In the latest Rasmussen Poll, the Texas Republican Primary gubernatorial race is getting hotter than Laredo in the summer. The poll shows Gov. Rick Perry at 43%, Sen. Kay Bailey Hutchison at 33%, and Debra Medina at 12%.
The Houston Chronicle is reporting it as “Medina surges in GOP primary poll.” True enough. In November, Rassmussen had her at 4%.
Where is Medina gaining? Apparently from the previously undecided column. In this new poll, Perry’s Rassmussen numbers dropped from 46 to 43, while Hutchison from 35 to 33. The margin of error is 3.5%.
So what does the snapshot of the horse race say about who will cross the finish line? Not much, yet.
In politics, March 2 is still far away. But should no candidate get over 50%, there will be an early-April run-off. As things stand, that run-off will pit Perry against Hutchison. But not necessarily.
As the campaign gets even hotter, voters and activists need to be careful to check their personal passions and not get caught up in the campaign personalities.
This is no place for personality contests; we as voters are hiring for one the most important positions in our state and nation, not picking a BFF. Letting raw emotions cloud our judgment is the surest way to guarantee political loss.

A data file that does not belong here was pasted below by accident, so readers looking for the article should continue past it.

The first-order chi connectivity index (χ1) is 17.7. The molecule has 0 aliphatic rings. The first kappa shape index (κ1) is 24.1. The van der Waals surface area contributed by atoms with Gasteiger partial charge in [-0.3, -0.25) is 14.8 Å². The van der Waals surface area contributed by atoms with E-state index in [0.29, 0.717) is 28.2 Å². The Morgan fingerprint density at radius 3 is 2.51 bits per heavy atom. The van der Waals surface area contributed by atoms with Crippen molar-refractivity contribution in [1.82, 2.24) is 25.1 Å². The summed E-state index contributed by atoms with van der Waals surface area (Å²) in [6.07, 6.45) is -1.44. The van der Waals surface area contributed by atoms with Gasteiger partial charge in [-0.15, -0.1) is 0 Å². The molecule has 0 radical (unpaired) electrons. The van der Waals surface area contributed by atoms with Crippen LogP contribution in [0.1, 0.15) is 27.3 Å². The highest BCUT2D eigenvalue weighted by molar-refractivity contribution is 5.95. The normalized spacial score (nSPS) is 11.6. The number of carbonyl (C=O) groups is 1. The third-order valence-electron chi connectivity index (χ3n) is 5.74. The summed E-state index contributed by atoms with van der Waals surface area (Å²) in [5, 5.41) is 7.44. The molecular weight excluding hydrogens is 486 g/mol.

A few weeks ago I received an e-mail from a Medina supporter threatening me physically because we endorsed Gov. Perry. The fellow, of course, didn’t really mean it, and has since apologized.
But it is instructive. We as conservative must be careful not to elevate our particular candidates to the level of sacred principles.
And it’s more than that. Winning an election means nothing if it doesn’t translate into sustained policy victories. Seeing “your” candidate elevated to the position sought doesn’t count for much if there is no one left to work with them upon arrival.
That’s why Empower Texans tries hard to never talk about people personally, only through the prism of what they have done publically. It’s also why there are incumbents we endorsed two years ago who we would oppose today, and vice versa: because of their policy performance.
We must be about victory, the kind that isn’t measured in snapshot polls or even particular elections. As conservatives, we must be about the victory that informs culture, reforms policy and empowers people.